The only problem is, we’re getting the final answers without seeing the work. Maybe these men deserve redemption because they learned their lesson, apologized to the victims, worked on themselves, all that good stuff. Or maybe they deserve their careers because they were innocent all along. Or, maybe they’re just benefitting from inertia and male privilege. We don’t know, and that’s frustrating. We do know that the conversation has changed, and that’s something. It feels like a loss, but maybe it’s not?
My only other observation about this: quality matters in journalism. One of the things that depressed me the most about Trump’s win was that it seemed to prove how impotent the media was. Basically every newspaper and magazine endorsed Clinton and roundly rejected Trump. The Atlantic endorsed a candidate for only the third time in its LONG history. And it made no difference. The Asshole won.
But with this movement, the better researched stories, the ones with the most detail and–not for nothing–the serious ones: the people at the centre of those stories seem to still be keeping quiet. At least for this week.
Should we–and by we I mean not me, because I’m, you know, a straight white man–define what winning looks like? Then we’d at least know how to feel when more men started coming back.
PB: Good question. But before I get into that, I just want to say that redemption is possible. BUT we’re sharp enough to sniff out the truly reformed cases from the ones that are just doing it to weasel their way back into the public’s good graces. Harvey Weinstein, for example, has been assaulting and abusing women for decades; he’s not going to be miraculously transformed overnight and we’d be silly to think he can. Someone like Dan Harmon, on the other hand, was thoughtful and introspective about a subordinate he chased and behaved poorly with for years, and it did genuinely seem like he’d seen the error of his ways. So there are Lessons being Learned, and they’re moving the conversation forward, which we both agree is only a positive thing. As time goes on, I think we’re all also getting better at understanding nuance and context; the defense of Aziz Ansari from various corners of the Internet is a good example of that.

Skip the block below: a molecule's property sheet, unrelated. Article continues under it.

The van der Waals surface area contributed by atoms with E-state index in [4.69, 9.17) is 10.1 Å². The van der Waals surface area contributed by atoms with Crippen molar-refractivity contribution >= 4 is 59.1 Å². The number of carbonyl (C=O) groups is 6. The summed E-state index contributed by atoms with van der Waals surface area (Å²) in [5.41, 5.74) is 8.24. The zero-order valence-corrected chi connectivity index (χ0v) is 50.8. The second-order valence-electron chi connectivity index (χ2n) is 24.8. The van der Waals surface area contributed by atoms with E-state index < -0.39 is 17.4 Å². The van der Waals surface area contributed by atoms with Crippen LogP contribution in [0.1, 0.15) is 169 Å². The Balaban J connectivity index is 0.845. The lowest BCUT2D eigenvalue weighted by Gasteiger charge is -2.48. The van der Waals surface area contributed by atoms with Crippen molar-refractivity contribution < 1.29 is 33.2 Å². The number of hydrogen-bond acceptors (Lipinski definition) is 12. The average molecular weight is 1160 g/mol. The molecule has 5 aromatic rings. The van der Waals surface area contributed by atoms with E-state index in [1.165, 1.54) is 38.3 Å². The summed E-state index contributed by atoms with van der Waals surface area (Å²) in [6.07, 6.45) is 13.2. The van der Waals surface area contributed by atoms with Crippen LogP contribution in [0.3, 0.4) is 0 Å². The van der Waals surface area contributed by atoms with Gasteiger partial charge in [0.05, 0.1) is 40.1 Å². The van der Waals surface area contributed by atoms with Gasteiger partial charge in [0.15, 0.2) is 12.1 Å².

Back to whether the learning of these lessons makes any difference at all: while I think it’s far too optimistic to think that the #MeToo awakening is going to bring about unwavering, unalterable change, it’s also defeatist to think that nothing has changed. Like I said, these comebacks have happened before, and they’re happening now, right before our very eyes. The main difference that I sense between then and now is that people are less willing to take shit. We want better of our celebrities, of our idols, of our colleagues, of our friends. And with the Internet, there’s a sort of strength in numbers; we can collectively demand better, and our combined voices carry real weight.
I think what winning looks like in the context of the long game of the #MeToo movement is an attempt, even if not always successful, at challenging the power of certain kinds of men in civil society and popular culture. Some might return, like you say, to their Patriarchal Thrones, and some might even find themselves in the White House (it’s STILL hard to believe) but at the very least, those thrones have been indelibly smeared, and the reality of their wrongdoings will follow them forever, no matter what. Lets face it: even if Charlie Rose comes back, no one’s going to ever look at him in quite the same way again. So while we might lose some battles, in the long run the war, I think, will still be won.